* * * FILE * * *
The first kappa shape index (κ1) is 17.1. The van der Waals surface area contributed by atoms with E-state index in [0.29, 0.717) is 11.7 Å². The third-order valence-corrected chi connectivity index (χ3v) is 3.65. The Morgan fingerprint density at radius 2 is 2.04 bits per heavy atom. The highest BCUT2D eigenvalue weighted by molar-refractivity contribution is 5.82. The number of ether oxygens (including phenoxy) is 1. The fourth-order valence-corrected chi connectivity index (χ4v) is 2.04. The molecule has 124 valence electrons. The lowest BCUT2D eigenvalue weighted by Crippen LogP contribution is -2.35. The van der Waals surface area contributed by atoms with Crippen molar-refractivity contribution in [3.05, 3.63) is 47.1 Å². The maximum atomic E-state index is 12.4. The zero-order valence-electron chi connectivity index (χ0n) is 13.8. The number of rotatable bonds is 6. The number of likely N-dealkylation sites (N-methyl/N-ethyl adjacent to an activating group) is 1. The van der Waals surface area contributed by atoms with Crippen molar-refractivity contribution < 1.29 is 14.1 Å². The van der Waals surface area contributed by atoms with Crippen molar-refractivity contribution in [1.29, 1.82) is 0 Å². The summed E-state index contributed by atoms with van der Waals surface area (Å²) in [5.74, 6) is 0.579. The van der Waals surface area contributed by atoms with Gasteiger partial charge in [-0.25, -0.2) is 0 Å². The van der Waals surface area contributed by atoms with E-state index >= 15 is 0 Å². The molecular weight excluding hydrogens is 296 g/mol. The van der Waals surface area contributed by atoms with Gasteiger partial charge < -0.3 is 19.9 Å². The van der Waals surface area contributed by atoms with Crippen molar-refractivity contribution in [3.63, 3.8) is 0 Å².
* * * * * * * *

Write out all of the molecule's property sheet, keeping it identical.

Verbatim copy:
The first kappa shape index (κ1) is 17.1. The van der Waals surface area contributed by atoms with E-state index in [0.29, 0.717) is 11.7 Å². The third-order valence-corrected chi connectivity index (χ3v) is 3.65. The Morgan fingerprint density at radius 2 is 2.04 bits per heavy atom. The highest BCUT2D eigenvalue weighted by molar-refractivity contribution is 5.82. The number of ether oxygens (including phenoxy) is 1. The fourth-order valence-corrected chi connectivity index (χ4v) is 2.04. The molecule has 124 valence electrons. The lowest BCUT2D eigenvalue weighted by Crippen LogP contribution is -2.35. The van der Waals surface area contributed by atoms with Crippen molar-refractivity contribution in [3.05, 3.63) is 47.1 Å². The maximum atomic E-state index is 12.4. The zero-order valence-electron chi connectivity index (χ0n) is 13.8. The number of rotatable bonds is 6. The number of likely N-dealkylation sites (N-methyl/N-ethyl adjacent to an activating group) is 1. The van der Waals surface area contributed by atoms with Crippen molar-refractivity contribution < 1.29 is 14.1 Å². The van der Waals surface area contributed by atoms with Crippen molar-refractivity contribution in [1.29, 1.82) is 0 Å². The summed E-state index contributed by atoms with van der Waals surface area (Å²) in [5.74, 6) is 0.579. The van der Waals surface area contributed by atoms with Gasteiger partial charge in [-0.25, -0.2) is 0 Å². The van der Waals surface area contributed by atoms with E-state index >= 15 is 0 Å². The molecular weight excluding hydrogens is 296 g/mol. The van der Waals surface area contributed by atoms with Gasteiger partial charge < -0.3 is 19.9 Å². The van der Waals surface area contributed by atoms with Crippen molar-refractivity contribution in [3.63, 3.8) is 0 Å².